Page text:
What’s the Biodiversity Within Your Closet?

Conservationists and other nature lovers frequently advocate to save or increase biodiversity, but what exactly is biodiversity? One conjures up images of rainforests, coral reefs or animal clipart arranged artistically. These hint at the concept of biodiversity, which on the surface, seems simple, but gets more complicated once you try to measure it (even for…

What We’re Reading- June 16, 2017

Ectotherms and Climate Change Ectotherms regulate their body temperature using external heat sources; for example, turtles bask in the sun or on hot rocks to warm up, then retreat to the shade when they become over heated.  Increasing temperatures due to climate change are expected to have physiological effects on animals and plants.  Heat shock…

What We’re Reading- May 26, 2017

Protect Krill to Protect Whales We previously wrote about the importance of krill (marine invertebrates) for supporting oceanic ecosystems.  This paper (sub) compared the movement of humpback whales (Megaptera novaeangiliae) to tonnage of krill harvested around the West Antarctic peninsula.  The authors found a correlation between spatial areas where the whales spent the most time and…

What We’re Reading- May 19, 2017

Genetic Diversity of Snow Leopards Snow leopards (Panthera uncia) are endemic to the Altai, Himalaya, and Tibetan uplifts and adapted to high-altitude environments.  They are currently listed as an endangered species by IUCN.  This new paper investigated genetic diversity of snow leopards across their range.  They found that the cats have low genetic diversity in…

What We’re Reading- April 28, 2017

Next-Generation Microsatellites What if conservation’s favorite marker (the microsatellite) could be sequenced and genotyped from next-generation data?  This paper (sub) is the latest showing that possibility and specifically introduces a genotyping and phasing tool: HipSTR.  Microsatellites have propelled much of conservation genetics and users are familiar with data analysis and interpretation of results.  As next-generation…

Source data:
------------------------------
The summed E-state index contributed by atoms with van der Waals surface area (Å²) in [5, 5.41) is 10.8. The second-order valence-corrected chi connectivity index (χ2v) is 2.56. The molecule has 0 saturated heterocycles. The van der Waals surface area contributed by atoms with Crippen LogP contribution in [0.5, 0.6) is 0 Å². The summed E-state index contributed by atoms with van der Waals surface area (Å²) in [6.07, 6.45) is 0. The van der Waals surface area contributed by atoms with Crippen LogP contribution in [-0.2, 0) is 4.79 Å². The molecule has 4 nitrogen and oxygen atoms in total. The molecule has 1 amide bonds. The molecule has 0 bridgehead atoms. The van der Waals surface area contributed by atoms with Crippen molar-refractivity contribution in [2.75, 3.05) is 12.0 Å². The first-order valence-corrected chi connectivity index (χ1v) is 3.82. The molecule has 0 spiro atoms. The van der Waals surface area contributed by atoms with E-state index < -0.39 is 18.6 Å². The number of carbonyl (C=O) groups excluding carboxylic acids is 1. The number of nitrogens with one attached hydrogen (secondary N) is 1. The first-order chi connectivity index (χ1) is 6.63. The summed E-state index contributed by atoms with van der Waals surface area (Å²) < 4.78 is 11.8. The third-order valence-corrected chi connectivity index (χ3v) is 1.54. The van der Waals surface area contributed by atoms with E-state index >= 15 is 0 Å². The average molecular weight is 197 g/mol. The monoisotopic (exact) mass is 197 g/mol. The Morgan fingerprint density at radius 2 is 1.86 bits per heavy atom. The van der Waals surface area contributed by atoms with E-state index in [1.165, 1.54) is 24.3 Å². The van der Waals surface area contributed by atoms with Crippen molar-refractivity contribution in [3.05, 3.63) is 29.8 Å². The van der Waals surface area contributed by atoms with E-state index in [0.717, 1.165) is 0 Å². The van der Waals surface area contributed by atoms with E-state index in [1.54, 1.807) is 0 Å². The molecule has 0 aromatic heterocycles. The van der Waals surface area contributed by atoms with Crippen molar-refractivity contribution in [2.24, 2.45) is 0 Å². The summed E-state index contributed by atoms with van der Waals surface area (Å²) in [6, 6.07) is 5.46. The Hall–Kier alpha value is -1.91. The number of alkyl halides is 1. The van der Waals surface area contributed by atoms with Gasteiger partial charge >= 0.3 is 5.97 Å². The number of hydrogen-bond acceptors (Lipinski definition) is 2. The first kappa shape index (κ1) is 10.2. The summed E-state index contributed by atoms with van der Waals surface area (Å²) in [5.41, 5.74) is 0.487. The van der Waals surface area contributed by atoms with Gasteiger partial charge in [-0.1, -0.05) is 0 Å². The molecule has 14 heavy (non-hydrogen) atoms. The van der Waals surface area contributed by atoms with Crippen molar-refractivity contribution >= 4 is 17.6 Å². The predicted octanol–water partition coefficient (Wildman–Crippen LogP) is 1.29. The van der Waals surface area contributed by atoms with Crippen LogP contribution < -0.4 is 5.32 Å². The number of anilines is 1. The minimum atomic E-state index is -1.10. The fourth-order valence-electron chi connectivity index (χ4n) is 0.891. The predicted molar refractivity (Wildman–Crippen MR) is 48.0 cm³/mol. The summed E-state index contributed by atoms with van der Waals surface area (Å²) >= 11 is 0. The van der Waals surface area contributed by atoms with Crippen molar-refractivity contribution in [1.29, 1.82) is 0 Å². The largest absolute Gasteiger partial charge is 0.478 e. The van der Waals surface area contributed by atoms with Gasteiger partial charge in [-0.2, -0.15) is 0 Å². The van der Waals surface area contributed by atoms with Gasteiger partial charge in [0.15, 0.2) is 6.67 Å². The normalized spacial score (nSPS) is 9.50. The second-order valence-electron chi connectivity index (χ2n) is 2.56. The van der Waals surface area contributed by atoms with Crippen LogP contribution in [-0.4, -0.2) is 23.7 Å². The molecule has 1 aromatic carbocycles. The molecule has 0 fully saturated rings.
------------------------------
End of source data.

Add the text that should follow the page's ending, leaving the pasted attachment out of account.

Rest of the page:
We Marched for Science- Now What?

Like many of you I joined a local March for Science this past Saturday (April 22, 2017).  Local for me is New York City, so I enjoyed a pretty large march (~20k) with fellow scientists, engineers, physicians and nurses, environmental advocates, science supporters, and their spouses and kids.  I enjoyed the pithy signs and marching…

What We’re Reading- April 7, 2017

Detecting Disease from Skin Swabs Chytrid (Batrachochytrium dendrobatidis) is a fungal disease causing amphibian die offs around the world (we wrote about it here).  Given its wide distribution both on hosts and geographically, there’s no surprise that there is genomic variation.  Scientists are interested in this variation to understand virulence, host specificity, and patterns of…

Is Model Emily Ratajkowski Hurting or Helping Sea Turtles?

*This post was updated on April 6th, 2017.  I get a daily alert from Vogue magazine (I know, shocking!). Today, I clicked on a link to check out model Emily Ratajkowski’s vacation photos from Mexico and was shocked to see her Instagram holding a baby sea turtle. This is bad for so many reasons. I am writing…

What We’re Reading- March 17, 2017

An Endangered Generalist?  Soon after germination orchids must be colonized by fungi whose hyphae both enter orchid cells and create an extensive mycorrhizal network in the soil, thereby transferring nutrients to the plant.  Orchids may be mycorrhizal generalists able to associate with many different fungal species, or specialists only able to associate with one or a…

CRISPR for Conservation

I’ve got this feeling that CRISPR is the next PCR.  Have you ever met someone who was an early adopter of PCR?  No, I mean an early adopter of PCR where the technique required three water baths, a swivel chair, a stop watch, and AN ACTUAL PERSON to move the reaction tubes between water baths every…

Marsupial misconceptions: weird mammals, placentas and pouches

I’ve now been living in Australia for almost 18 years, and I’m an unashamed convert to #TeamMarsupial. Marsupials are fascinating animals in both evolutionary and ecological terms, but at times I am surprised by how poorly-understood they are. I’ve been thinking of writing a post to address some recurring marsupial misconceptions for a while. When I saw…